Youth Ministry Is Not A Democracy

I’ve tried my best to please kids, to a point, but youth ministry is not a democracy. Some things are not up for a vote.

I don’t let kids vote what music is played in the youth hall or the van , I set the standard and give them options.

I don’t let them vote on the name of the youth ministry, I dribble out a few names to a few  students to see what they think, and then we decide.

I don’t let them vote on where they go to camp, even if that means some do not go.

I don’t let them vote about what I preach on.  I listen, ask questions, and let the Holy Spirit reveal it.

Can you imagine Moses taking a vote to go into the promise land?

Can you imagine Joshua taking a vote whether they should attack Jericho?

It’s not up for a vote if we’re going to feed the poor, share Jesus with the lost, have worship, or care of the lonely.

Can you imagine Jesus taking a vote on wether the disciples wanted to get in the boat and go to the other side?

We should always build consensus with young people, but young people do not know what they want, only want what is best of them, and most,  do not understand the consequences of their choices; this is why they need a leader not a friend.

We should always listen, talk, and even debate, but some things, most things,  are not up for a vote. Leaders have to lead and students will decide if they want to follow or not.

 

 

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The Content Driven Youth Ministry Part I

Content Driven Youth Ministry

We live in a content driven culture. We want new posts, new videos, and a site with a long  tail of searchable content. Click bait on sites like BuzzFeed and Digg create titles that titillate and get us to click so we will stay on their sites longer. As youth workers, similarly, we want our kids to extend their time in the Bible. prayer. and living for Christ beyond out youth meetings.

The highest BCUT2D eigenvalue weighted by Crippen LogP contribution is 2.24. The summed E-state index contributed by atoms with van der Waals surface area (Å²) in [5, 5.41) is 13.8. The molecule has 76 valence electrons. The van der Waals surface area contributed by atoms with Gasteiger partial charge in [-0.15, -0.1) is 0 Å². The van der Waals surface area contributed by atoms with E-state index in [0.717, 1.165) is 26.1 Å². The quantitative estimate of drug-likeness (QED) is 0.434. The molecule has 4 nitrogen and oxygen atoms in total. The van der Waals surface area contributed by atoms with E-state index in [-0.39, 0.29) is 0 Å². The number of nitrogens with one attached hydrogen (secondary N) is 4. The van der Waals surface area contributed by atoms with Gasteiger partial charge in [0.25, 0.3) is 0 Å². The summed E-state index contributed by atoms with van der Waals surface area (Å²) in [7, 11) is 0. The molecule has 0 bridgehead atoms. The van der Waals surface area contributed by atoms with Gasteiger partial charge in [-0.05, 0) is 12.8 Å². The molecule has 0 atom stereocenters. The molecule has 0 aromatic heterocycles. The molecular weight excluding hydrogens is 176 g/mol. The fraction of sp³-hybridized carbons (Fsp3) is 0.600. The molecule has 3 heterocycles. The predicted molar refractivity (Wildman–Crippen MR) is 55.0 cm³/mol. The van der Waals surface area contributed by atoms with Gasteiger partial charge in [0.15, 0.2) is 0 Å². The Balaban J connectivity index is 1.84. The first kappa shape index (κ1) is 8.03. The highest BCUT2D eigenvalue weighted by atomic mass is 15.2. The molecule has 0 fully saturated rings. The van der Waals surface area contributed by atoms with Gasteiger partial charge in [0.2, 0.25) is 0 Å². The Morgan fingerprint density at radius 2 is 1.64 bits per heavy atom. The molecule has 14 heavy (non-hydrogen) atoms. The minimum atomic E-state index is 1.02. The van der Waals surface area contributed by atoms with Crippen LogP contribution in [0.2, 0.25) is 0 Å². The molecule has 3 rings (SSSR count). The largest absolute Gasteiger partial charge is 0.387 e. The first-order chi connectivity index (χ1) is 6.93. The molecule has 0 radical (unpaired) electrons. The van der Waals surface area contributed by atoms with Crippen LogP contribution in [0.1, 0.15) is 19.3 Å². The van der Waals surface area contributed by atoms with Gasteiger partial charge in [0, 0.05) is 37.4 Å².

I create content every week in our Sunday School and Mid-week programs with the prayer that the Holy Spirit will use use it to speak to kids and draw them into a deeper relationship with God.  A lot of my time, energy, and prep goes into those meetings, but I don’t want the content of the meeting to stay in the room once my time message concludes and I am shutting off the lights to leave.   I am doing my best to ask the question,  “How do I extend the content and conversation online and off?”. The first step I took was to realize that everything in my meeting is shareable, extendable,  content.

I look at my youth ministry as a combination of social media platforms crammed into one website. Kids come to check out the content and decide if they’re going to favorite my youth meeting so they can easily check it out every week or if this is meeting is ignorable.  According to an article on Hubspot, 55% of People Spend Less Than 15 Seconds On Your Website. This data is similar to the stat that kids will decide whether they like you and hence your  youth ministry within about seven seconds. I don’t understand all the science behind that but I find it to be true of myself when checking out restaurants.

No one likes to come by my blog if I have not written anything new or if my site is confusing to navigate. Here are some links to some terrible websites.

25 Worst Websites of 2013

As you try to navigate them, ask yourself what frustrates you about them? The design? The colors? The purpose? How are these websites are like your youth ministry and is your youth ministry frustrating your kids?

Join me this week as I explore the content driven ministry and how to extend our conversation with kids.

Your Turn

If our youth meetings are like a website,  ask yourself some important questions:

How often do I update my content?

How is my content designed and organized?

Can students easily navigate our youth ministry’s or is it confusing?

Is my information relative or outdated?

Leave me your  answers in the comment section.